No doubt Paris was very aware of these histories when he saw the jacket and fired off a series of educational tweets to Field:
— Young Paris ☥ (@YoungParis) September 10, 2016
Click on the tweets below to view the full thread:
— MELANIN (@MELANINMONDAY) September 11, 2016
@Pat_Field you need to educate yourself. You don't want to go down this road love your entire brand is on the line. pic.twitter.com/j1Ov659Y72
— Young Paris ☥ (@YoungParis) September 11, 2016
Field initially responded defensively, stating that because there were many cartoon characters on the coat, Paris was somehow taking the illustration too seriously. After a several tweets and Instagram posts, the incident culminated with Paris actually paying a visit to the pop-up and speaking with Field in-person. Shortly after, he posted the below video with the caption, “I spoke with @Pat_Field, she understood & took it down. Thanks for the support and I hope this sent a message.”
— Young Paris ☥ (@YoungParis) September 12, 2016
For her part, Field, who spoke with Mic, directed the platform to an old Facebook post which she said expressed her feelings about black people:
[facebook https://www.facebook.com/plugins/post.php?href=https%3A%2F%2Fwww.facebook.com%2FPatriciaMField%2Fposts%2F1753579291574187&width=500 expand=1]
She also went on to say, "The only thing I left out was my belief that we should have a holiday of thanks to all of our African-American citizens who gave their lives of generations in the disgusting American history of slavery. The proof of this is that the vast majority of American citizens do not even recognize or acknowledge Black History Month every February."
Despite Field’s stance, the irony of her failure to recognize the implications of placing such a character on a garment under the guise of art is another reminder that designers and other creatives have a responsibility to educate themselves on the histories behind the “inspirations” they share with the world. Moncler’s similar golliwogg slip-up this July should have sent that message had more people been paying attention.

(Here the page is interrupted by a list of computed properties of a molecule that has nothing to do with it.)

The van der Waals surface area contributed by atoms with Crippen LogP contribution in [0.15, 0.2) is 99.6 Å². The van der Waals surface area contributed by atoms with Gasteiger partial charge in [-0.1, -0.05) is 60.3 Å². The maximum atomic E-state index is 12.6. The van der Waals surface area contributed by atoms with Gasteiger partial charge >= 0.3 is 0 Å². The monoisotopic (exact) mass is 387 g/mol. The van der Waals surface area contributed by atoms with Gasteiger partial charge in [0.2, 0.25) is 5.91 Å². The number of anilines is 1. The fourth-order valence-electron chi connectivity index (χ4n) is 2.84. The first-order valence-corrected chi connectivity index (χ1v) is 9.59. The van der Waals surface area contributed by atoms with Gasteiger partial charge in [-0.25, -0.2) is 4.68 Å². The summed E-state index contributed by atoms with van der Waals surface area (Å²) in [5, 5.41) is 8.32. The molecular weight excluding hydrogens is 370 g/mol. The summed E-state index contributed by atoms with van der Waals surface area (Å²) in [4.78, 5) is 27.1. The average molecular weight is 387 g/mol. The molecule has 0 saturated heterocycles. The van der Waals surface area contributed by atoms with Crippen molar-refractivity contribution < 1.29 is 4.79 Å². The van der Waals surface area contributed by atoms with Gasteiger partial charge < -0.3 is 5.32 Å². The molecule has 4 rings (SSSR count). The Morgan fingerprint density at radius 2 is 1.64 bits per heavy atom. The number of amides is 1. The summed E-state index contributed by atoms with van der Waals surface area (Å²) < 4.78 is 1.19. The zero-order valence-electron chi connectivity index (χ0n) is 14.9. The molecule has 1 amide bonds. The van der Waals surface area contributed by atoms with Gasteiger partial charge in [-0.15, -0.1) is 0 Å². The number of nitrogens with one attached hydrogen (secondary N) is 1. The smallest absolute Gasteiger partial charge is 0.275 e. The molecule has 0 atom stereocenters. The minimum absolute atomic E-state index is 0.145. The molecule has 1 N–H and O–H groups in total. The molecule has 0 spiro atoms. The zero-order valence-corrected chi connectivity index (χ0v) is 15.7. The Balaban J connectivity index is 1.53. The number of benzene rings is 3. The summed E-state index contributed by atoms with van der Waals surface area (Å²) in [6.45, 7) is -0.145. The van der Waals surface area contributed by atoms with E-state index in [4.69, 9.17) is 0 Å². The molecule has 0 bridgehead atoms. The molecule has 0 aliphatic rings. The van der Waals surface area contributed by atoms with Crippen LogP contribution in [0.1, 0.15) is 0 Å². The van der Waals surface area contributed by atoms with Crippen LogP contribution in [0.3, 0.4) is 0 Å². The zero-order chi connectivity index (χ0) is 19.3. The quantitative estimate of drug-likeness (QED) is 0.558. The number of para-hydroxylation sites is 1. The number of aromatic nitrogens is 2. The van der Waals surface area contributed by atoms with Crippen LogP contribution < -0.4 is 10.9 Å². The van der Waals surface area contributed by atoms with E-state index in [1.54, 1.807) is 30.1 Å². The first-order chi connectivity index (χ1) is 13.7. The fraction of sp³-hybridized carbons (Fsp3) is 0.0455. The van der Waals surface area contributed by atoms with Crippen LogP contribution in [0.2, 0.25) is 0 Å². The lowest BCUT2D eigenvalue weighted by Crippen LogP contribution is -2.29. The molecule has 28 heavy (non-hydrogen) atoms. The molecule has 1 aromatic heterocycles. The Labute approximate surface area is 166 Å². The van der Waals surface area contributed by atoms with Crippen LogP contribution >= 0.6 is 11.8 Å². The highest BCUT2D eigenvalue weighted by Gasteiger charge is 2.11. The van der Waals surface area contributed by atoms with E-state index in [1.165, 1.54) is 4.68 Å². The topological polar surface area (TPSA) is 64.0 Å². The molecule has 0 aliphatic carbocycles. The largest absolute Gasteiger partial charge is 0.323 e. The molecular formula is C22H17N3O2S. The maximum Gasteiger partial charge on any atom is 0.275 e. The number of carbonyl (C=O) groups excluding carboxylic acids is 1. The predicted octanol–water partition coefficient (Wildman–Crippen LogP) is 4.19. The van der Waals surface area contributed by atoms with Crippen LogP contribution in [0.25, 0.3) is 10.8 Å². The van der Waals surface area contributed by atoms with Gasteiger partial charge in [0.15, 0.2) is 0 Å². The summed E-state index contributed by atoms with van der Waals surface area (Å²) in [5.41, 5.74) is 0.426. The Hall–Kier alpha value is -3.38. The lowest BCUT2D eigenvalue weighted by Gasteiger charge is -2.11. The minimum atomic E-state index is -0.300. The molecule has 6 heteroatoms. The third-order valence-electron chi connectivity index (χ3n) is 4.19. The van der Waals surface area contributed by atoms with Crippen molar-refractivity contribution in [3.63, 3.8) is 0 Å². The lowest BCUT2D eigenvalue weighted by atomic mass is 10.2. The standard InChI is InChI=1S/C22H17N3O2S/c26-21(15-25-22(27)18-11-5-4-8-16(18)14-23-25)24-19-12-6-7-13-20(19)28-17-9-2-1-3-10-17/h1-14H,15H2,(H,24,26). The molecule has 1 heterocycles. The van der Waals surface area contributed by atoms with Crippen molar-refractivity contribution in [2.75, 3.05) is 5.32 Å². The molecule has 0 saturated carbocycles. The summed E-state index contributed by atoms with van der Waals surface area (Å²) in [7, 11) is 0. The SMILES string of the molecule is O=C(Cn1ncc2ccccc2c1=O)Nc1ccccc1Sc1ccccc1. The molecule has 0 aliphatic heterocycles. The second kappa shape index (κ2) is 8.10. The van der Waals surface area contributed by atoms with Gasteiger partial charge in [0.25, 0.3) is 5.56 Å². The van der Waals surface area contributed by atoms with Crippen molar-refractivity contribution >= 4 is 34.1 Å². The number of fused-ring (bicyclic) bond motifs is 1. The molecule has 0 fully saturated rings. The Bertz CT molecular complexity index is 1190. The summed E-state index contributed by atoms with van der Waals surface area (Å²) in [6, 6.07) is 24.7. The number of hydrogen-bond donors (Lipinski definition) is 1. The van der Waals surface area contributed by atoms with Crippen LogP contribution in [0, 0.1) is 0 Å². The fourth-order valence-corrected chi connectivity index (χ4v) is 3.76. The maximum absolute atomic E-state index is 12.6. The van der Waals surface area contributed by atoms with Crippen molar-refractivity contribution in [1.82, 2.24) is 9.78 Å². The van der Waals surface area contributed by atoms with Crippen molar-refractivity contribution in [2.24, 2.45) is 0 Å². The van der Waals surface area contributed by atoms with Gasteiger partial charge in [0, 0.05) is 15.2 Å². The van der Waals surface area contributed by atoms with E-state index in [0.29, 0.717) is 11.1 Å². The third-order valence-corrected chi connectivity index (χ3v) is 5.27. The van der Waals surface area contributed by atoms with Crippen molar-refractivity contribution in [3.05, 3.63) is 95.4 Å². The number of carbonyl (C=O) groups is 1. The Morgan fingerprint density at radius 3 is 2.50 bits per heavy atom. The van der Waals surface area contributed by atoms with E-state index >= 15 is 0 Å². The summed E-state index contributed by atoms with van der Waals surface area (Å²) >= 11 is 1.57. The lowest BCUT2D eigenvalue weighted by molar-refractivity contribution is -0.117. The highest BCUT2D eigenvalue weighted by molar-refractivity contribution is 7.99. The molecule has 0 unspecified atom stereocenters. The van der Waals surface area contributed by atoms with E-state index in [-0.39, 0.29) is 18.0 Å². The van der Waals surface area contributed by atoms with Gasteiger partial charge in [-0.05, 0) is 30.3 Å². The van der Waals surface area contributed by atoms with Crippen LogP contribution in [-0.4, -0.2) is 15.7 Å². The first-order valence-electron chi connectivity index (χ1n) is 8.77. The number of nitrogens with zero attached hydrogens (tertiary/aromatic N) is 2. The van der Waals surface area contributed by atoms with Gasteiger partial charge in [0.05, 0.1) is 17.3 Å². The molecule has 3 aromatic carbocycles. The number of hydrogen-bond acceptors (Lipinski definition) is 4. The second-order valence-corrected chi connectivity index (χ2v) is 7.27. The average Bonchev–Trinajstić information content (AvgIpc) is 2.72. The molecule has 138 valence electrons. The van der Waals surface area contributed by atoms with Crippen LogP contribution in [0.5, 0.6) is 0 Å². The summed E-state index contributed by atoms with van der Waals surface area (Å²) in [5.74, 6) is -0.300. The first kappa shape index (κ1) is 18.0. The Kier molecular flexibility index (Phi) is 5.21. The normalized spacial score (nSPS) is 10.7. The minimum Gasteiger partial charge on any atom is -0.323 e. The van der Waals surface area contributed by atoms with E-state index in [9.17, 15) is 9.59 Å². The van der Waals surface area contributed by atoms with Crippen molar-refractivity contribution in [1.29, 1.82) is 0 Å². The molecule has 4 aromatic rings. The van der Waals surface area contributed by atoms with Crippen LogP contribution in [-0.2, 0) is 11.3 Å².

While many applauded Paris’s effort to help Field with the aforementioned education process some felt he overreacted, claiming the images weren’t offensive in the context of the coat. Some also felt that because there was no performance of black face there was no issue. Despite the lack of an all-out minstrel show, it’s important to remember the origin the golliwogg and its contribution to the normalizing of pejorative representations of people of color.
The golliwogg may be one of the lesser-known anti-black caricatures but its history is just as harmful and pervasive as minstrel shows or the mammy figures so many of us instinctively feel are wrong. Furthermore, the presence of the golliwogg actually spread into the commercial sphere—particularly in Europe—to a much larger extent than many of the other negative representations of black people. Not only did the character star in many of Upton’s sequel books, it was also made into a beloved children’s doll and even appeared on cigarette cartons, household products and even perfume bottles. The golliwogg was even used as the mascot for UK-based Robertson Jams from 1910 up through the 1980s when the Greater London Council finally actively boycotted the company for being offensive.
That said, I’ve got to say I’m firmly #TeamParis on this one.